President to nominate first black graduate of A&AA in renaming

Cedar Hall

The UO’s Cedar Hall will be renamed after DeNorval Unthank Jr., an alumnus of the School of Architecture and Allied Arts who spent his life advocating for minorities and designed many local buildings, should President Michael H. Schill’s recommendation be approved by the Board of Trustees of the University of Oregon.DeNorval Unthank Jr.

In a memo to the board, Schill has recommended permanently naming the wing of the Hamilton Complex residence hall as Unthank Hall, after DeNorval Unthank Jr., a 1951 graduate. He earned a degree in architecture and was the first black graduate from the school.

Unthank went on to a successful career in the Eugene-Springfield area, designing many public and private buildings. His works include McKenzie Hall, which Schill described as “a tangible example of Unthank’s success and lasting legacy.”

“This physical space is a reminder to us all that this extraordinary man overcame racial discrimination as a child in Portland as well as discrimination and overt acts of hatred at the University of Oregon,” Schill wrote.

Unthank was among four individuals whose names were forwarded to the president by a renaming committee charged with generating suggestions and assessing legacies against a set of criteria.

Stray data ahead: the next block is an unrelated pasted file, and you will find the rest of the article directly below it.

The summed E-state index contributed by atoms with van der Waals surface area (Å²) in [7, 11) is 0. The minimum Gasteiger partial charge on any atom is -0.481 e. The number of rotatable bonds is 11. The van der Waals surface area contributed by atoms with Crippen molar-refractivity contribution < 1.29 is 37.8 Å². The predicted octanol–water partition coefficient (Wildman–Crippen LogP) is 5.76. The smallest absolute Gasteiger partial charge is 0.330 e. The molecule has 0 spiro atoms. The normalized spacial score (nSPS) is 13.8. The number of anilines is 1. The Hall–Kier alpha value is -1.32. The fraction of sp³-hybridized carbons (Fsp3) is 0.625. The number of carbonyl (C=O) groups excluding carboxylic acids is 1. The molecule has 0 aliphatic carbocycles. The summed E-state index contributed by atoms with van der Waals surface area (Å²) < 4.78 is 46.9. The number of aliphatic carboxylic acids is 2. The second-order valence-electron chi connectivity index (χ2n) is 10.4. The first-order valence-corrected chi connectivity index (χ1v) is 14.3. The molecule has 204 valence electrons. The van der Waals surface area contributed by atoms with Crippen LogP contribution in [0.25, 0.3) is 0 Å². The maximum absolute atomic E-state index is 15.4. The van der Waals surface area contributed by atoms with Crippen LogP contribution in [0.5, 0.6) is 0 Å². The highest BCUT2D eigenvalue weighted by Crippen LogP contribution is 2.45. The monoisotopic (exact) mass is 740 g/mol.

“Each of these four — and indeed the others suggested — is inspiring in their own right. As the committee members said in their memo to me, a recommendation of four particular individuals was in no way a vote against the others,” Schill wrote. “And in that same vein, my final recommendation here is in no way a vote against the others.”

Unthank was an advocate for minority populations, especially the black community in Oregon and in Portland. He worked with community organizations in Portland on projects such as Albina Housing, the Interstate Firehouse Cultural Center, the Mount Olive Baptist Church and several projects focused on low-income housing and assisted living.

The recommendation is the penultimate step in a process that began with the removal of Frederick Dunn’s name and the development of a list of criteria in coordination with the Black Student Task Force.

Unthank remained involved with the UO, serving as a visiting lecturer in the School of Architecture and Allied Arts and becoming an associate professor for eight years in the 1970s. In 2004, the school established a memorial scholarship fund in his honor.

The board will consider the recommendation during its regular meetings June 1 and 2.